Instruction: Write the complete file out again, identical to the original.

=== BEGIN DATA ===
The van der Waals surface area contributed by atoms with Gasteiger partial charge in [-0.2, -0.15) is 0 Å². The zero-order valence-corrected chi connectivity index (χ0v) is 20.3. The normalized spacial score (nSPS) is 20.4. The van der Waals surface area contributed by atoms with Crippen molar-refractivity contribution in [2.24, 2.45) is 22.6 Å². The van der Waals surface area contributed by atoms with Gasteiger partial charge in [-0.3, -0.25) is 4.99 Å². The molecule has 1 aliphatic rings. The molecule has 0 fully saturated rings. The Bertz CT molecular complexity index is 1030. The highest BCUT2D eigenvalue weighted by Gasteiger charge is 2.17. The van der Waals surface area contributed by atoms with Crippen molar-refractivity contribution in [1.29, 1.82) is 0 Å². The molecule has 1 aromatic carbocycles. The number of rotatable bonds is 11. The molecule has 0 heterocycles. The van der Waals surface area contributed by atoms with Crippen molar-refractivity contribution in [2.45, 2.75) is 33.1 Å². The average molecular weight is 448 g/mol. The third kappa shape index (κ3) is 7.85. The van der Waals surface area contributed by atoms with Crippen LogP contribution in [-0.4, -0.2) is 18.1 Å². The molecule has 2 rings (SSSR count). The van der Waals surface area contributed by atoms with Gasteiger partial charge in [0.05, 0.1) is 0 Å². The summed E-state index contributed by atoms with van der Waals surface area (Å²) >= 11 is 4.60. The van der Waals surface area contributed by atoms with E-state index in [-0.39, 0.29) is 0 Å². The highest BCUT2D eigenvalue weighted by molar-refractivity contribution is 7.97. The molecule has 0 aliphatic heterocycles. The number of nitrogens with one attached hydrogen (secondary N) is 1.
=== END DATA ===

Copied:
The van der Waals surface area contributed by atoms with Gasteiger partial charge in [-0.2, -0.15) is 0 Å². The zero-order valence-corrected chi connectivity index (χ0v) is 20.3. The normalized spacial score (nSPS) is 20.4. The van der Waals surface area contributed by atoms with Crippen molar-refractivity contribution in [2.24, 2.45) is 22.6 Å². The van der Waals surface area contributed by atoms with Gasteiger partial charge in [-0.3, -0.25) is 4.99 Å². The molecule has 1 aliphatic rings. The molecule has 0 fully saturated rings. The Bertz CT molecular complexity index is 1030. The highest BCUT2D eigenvalue weighted by Gasteiger charge is 2.17. The van der Waals surface area contributed by atoms with Crippen molar-refractivity contribution in [1.29, 1.82) is 0 Å². The molecule has 1 aromatic carbocycles. The number of rotatable bonds is 11. The molecule has 0 heterocycles. The van der Waals surface area contributed by atoms with Crippen molar-refractivity contribution in [2.45, 2.75) is 33.1 Å². The average molecular weight is 448 g/mol. The third kappa shape index (κ3) is 7.85. The van der Waals surface area contributed by atoms with Crippen LogP contribution in [-0.4, -0.2) is 18.1 Å². The molecule has 2 rings (SSSR count). The van der Waals surface area contributed by atoms with Gasteiger partial charge in [0.05, 0.1) is 0 Å². The summed E-state index contributed by atoms with van der Waals surface area (Å²) >= 11 is 4.60. The van der Waals surface area contributed by atoms with E-state index in [-0.39, 0.29) is 0 Å². The highest BCUT2D eigenvalue weighted by molar-refractivity contribution is 7.97. The molecule has 0 aliphatic heterocycles. The number of nitrogens with one attached hydrogen (secondary N) is 1.